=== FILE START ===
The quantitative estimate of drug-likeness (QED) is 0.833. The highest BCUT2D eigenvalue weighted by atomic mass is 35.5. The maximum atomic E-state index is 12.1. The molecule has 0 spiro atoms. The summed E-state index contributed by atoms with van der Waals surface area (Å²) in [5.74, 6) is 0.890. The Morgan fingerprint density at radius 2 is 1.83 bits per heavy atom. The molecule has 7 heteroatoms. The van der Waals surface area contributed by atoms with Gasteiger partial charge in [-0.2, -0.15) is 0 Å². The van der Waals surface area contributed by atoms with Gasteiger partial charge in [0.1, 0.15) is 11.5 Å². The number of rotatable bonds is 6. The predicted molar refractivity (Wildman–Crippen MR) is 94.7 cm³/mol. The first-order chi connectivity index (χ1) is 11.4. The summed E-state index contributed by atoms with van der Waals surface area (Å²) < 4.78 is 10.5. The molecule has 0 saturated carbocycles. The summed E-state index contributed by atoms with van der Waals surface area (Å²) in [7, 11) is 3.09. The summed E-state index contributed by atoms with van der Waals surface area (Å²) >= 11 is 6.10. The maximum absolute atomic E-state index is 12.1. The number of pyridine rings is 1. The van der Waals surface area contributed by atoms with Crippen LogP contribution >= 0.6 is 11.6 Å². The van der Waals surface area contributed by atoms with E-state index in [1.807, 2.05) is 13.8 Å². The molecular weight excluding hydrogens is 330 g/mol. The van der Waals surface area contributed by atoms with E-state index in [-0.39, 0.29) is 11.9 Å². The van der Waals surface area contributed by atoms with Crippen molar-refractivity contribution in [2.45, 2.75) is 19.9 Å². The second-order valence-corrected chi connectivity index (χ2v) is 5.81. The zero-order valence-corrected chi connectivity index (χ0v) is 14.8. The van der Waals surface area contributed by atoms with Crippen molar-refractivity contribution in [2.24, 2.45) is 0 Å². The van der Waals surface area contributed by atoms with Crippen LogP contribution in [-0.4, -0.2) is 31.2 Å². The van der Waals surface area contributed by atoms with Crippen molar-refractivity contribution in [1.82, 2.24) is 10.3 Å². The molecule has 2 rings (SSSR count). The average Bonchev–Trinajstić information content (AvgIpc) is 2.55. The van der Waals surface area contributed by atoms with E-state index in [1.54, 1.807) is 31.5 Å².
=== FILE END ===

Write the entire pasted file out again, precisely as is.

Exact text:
The quantitative estimate of drug-likeness (QED) is 0.833. The highest BCUT2D eigenvalue weighted by atomic mass is 35.5. The maximum atomic E-state index is 12.1. The molecule has 0 spiro atoms. The summed E-state index contributed by atoms with van der Waals surface area (Å²) in [5.74, 6) is 0.890. The Morgan fingerprint density at radius 2 is 1.83 bits per heavy atom. The molecule has 7 heteroatoms. The van der Waals surface area contributed by atoms with Gasteiger partial charge in [-0.2, -0.15) is 0 Å². The van der Waals surface area contributed by atoms with Gasteiger partial charge in [0.1, 0.15) is 11.5 Å². The number of rotatable bonds is 6. The predicted molar refractivity (Wildman–Crippen MR) is 94.7 cm³/mol. The first-order chi connectivity index (χ1) is 11.4. The summed E-state index contributed by atoms with van der Waals surface area (Å²) < 4.78 is 10.5. The molecule has 0 saturated carbocycles. The summed E-state index contributed by atoms with van der Waals surface area (Å²) in [7, 11) is 3.09. The summed E-state index contributed by atoms with van der Waals surface area (Å²) >= 11 is 6.10. The maximum absolute atomic E-state index is 12.1. The number of pyridine rings is 1. The van der Waals surface area contributed by atoms with Crippen LogP contribution >= 0.6 is 11.6 Å². The van der Waals surface area contributed by atoms with E-state index in [1.807, 2.05) is 13.8 Å². The molecular weight excluding hydrogens is 330 g/mol. The van der Waals surface area contributed by atoms with E-state index in [-0.39, 0.29) is 11.9 Å². The van der Waals surface area contributed by atoms with Crippen molar-refractivity contribution in [2.45, 2.75) is 19.9 Å². The second-order valence-corrected chi connectivity index (χ2v) is 5.81. The zero-order valence-corrected chi connectivity index (χ0v) is 14.8. The van der Waals surface area contributed by atoms with Crippen molar-refractivity contribution in [2.24, 2.45) is 0 Å². The van der Waals surface area contributed by atoms with Crippen LogP contribution in [-0.4, -0.2) is 31.2 Å². The van der Waals surface area contributed by atoms with Crippen molar-refractivity contribution in [1.82, 2.24) is 10.3 Å². The molecule has 2 rings (SSSR count). The average Bonchev–Trinajstić information content (AvgIpc) is 2.55. The van der Waals surface area contributed by atoms with E-state index in [1.54, 1.807) is 31.5 Å².